This article is the fifth in a series about Beverley Aerodrome and the 17 men who died in air accidents in World War I that are commemorated on a plaque in Bishop Burton Church. This article focusses on two airmen who came from Canada. The summary version of the article (below) was first published in the Bishop Burton newsletter of July 2010.

The full details on Harry Teetzel and Norman Scott are in attachments to this article.

The air-force of World War 1 was predominantly manned by young men of the United Kingdom. But the British Empire also made a significant contribution. The beginning of the First World War in August 1914 found Canada involved in the conflict by virtue of Britain's declaration of war. Some European nations were using airplanes for military purposes and Canada's Minister of Militia and Defence, Sam Hughes, who was organizing the Canadian Expeditionary Force, asked how Canada could assist military aviation. London requested six experienced pilots immediately, but Hughes was unable to fill the requirement. By the end of the war over 20,000 Canadians had joined the RFC/RNAS and the RAF which indicates the rapid increase in the importance of aerial warfare during the course of the war.

Two of the 17 men who died at Beverley Aerodrome were Canadians. They were Norman Scott and Harry Teetzel.

Norman Scott was the son of a police superintendent in Lancashire. Norman emigrated with his older brother to Canada around the turn of the century. Norman worked as a wireless operator for the Eaton Company in Toronto, Ontario - a company that still today runs a famous chain of department stores in Canada. His training was employed to great effect when he joined the Princess Patricia Canadian Light Infantry at the start of the war and was sent to France as a private. In 1916 he was awarded the Military Medal for bravery under bombardment and was also wounded on the Somme. He was then attached to the signalling staff at Headquarters but was subsequently offered a commission in the RFC/RAF. He died during training in June 1918 when his plane flew out of control while flying at about 1000 feet above Beverley just after attempting a spin at about 5000 feet. His commanding officer was unable to explain at the inquest why this had happened.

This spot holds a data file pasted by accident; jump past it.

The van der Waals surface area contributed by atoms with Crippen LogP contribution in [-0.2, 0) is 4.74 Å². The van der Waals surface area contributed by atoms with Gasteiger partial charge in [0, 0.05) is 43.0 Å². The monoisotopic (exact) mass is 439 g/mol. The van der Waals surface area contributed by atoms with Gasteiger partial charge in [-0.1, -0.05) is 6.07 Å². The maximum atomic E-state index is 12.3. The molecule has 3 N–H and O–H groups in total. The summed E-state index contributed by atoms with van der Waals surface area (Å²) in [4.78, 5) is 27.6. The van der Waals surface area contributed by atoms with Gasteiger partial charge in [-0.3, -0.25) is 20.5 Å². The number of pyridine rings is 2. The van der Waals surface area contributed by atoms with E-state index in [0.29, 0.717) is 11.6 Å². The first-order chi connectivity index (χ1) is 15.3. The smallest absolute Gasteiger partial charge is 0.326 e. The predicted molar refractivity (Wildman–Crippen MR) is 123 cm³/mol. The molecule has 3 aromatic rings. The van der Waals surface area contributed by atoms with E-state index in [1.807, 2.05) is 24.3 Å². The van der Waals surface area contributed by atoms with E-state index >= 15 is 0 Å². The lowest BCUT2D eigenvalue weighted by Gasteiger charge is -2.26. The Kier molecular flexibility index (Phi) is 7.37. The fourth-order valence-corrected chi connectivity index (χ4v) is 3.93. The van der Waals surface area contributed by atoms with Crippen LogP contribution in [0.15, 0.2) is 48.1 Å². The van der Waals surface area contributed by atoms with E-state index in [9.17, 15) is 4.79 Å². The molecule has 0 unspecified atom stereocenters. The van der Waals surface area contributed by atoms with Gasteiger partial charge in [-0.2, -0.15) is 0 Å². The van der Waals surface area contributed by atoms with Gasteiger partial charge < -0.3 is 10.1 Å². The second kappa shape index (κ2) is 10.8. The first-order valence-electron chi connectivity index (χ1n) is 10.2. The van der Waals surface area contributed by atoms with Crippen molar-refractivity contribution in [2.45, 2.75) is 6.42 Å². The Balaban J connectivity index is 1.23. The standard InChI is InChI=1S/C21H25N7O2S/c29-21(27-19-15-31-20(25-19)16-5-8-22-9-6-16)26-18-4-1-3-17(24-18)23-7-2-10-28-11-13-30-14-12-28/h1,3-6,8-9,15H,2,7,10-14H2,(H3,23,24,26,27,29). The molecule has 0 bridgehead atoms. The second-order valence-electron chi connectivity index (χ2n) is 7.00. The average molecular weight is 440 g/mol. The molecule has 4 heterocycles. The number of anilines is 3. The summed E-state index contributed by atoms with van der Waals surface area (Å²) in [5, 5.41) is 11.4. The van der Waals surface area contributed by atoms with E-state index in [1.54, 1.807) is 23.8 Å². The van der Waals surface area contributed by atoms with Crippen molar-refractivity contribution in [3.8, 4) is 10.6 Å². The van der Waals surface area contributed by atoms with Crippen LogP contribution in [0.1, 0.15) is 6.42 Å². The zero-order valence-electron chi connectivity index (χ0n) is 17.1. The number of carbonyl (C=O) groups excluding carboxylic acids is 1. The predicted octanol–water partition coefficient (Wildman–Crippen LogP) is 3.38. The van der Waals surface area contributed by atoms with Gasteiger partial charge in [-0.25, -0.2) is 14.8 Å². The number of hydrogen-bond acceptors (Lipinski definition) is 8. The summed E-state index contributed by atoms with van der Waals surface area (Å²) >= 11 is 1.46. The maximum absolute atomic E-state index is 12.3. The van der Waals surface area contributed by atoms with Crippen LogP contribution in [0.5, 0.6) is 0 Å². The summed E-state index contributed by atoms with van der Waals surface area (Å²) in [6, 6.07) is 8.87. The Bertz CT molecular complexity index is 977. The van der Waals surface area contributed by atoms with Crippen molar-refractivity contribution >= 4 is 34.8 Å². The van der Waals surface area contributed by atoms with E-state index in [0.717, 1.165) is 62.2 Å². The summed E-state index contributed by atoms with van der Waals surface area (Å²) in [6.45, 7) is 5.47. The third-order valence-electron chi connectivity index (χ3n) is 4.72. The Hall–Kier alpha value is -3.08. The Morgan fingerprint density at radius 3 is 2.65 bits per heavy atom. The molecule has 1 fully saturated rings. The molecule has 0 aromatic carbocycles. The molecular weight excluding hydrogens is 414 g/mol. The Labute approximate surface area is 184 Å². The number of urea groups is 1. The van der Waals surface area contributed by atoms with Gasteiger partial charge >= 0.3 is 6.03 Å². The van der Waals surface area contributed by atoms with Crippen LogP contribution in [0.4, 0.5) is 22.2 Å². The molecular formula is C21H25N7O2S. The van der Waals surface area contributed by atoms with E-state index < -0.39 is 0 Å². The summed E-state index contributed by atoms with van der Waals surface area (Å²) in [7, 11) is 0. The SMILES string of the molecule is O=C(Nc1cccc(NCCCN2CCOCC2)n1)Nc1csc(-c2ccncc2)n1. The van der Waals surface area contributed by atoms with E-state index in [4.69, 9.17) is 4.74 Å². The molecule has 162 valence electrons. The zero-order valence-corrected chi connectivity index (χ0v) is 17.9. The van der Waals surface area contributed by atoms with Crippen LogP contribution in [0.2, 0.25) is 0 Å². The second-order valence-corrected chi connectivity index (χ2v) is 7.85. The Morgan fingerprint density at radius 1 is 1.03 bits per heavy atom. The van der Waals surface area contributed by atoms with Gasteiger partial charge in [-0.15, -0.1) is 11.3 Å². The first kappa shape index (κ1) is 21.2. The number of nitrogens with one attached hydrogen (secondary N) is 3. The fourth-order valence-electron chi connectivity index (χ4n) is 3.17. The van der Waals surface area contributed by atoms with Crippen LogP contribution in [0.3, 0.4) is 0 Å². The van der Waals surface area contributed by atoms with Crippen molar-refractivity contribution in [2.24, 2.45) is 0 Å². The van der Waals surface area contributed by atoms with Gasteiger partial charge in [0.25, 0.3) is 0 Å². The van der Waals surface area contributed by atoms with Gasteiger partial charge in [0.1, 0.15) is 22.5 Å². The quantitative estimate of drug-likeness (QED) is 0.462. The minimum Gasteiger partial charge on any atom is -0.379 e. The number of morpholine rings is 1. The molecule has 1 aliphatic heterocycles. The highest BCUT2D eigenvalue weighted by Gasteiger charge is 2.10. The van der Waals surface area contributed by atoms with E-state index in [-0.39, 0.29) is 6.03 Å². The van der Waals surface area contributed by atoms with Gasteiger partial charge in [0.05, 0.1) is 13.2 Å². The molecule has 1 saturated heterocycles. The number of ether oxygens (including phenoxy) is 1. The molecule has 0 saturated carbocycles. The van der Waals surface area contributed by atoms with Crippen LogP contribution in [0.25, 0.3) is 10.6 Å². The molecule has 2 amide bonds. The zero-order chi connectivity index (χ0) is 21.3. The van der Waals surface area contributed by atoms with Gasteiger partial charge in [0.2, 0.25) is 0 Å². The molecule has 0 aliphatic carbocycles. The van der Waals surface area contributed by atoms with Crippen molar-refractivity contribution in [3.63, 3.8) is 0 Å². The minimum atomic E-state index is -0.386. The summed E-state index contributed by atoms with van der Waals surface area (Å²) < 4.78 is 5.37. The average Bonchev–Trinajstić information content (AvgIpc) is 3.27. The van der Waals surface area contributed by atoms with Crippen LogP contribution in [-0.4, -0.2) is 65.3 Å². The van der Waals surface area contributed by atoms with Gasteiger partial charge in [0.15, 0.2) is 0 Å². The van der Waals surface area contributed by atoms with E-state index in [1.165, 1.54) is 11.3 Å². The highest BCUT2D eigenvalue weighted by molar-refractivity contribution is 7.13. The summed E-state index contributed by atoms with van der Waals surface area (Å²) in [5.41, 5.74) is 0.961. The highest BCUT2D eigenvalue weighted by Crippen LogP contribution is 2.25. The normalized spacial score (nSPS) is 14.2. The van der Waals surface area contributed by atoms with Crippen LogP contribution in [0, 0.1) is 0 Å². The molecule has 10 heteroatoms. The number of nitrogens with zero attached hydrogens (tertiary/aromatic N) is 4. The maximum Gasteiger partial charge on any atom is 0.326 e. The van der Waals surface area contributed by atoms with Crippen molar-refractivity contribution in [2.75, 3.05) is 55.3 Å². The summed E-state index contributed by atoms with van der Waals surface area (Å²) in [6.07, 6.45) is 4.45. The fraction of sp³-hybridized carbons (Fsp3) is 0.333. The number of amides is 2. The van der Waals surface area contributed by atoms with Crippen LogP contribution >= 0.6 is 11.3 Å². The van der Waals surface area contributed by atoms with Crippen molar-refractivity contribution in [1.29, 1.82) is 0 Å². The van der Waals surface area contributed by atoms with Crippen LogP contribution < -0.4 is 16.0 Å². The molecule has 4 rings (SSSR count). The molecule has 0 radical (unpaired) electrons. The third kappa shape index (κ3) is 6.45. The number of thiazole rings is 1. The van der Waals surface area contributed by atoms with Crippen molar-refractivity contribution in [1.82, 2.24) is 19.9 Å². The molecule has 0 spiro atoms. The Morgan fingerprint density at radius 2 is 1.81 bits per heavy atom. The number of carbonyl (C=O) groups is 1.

Harry Teetzel is one of only two of the seventeen airmen who died at the Aerodrome to be buried locally. His grave is in St Mary's cemetery in Molescroft where an official CWGC headstone is to be found. Harry, like Norman, had joined the Canadian army and had then qualified as an airman. Harry completed his pilot training in Canada before joining the RAF where he progressed to become an Instructor. Unlike most of the casualties, Harry was not based in Beverley but was stationed at RAF Scampton where he was attached to the 60th training squadron as a flying instructor. He was killed after coming to Beverley to collect an aircraft that he was expected to fly back to Scampton. As the report of the inquest indicates, he crashed shortly after taking off from Beverley when the plane developed engine trouble shortly after take-off. The plane was a Sopwith Camel notoriously difficult to handle, particularly during take-off.

Harry did not die immediately at the time of his accident and was taken to the, now demolished, Cottage Hospital in Beverley. He lived for 21 hours after the accident and was able to take liquid refreshment. "He did not appear to suffer much and he had no idea that he was so badly injured. His injuries were chiefly internal." The matron of the hospital, Letitia A Coulson wrote to the Teetzel family describing in quite tender terms his death. A lady called Elsie who may have been a nurse at the time of Harry's death also communicated with Harry's mother. After the war, Elsie worked at the Yorkshire School for the Blind in York. She is also believed to have tended his grave in Molescroft for many years. We also have a copy of a letter written to Harry's mother by the Reverend W A Pearman who was the driving force behind the village's YMCA support for the airmen and was influential in the subscriptions for the memorial in the church.

The Teetzel family has maintained their links with Beverley and recently, Harry's great niece, Ruth Teetzel, recently visited Beverley and Bishop Burton.

 

Attachments:
Download this file (HD Teetzel - web article.pdf)HD Teetzel - web article.pdf[ ]548 kB
Download this file (N Scott.pdf)N Scott.pdf[ ]775 kB

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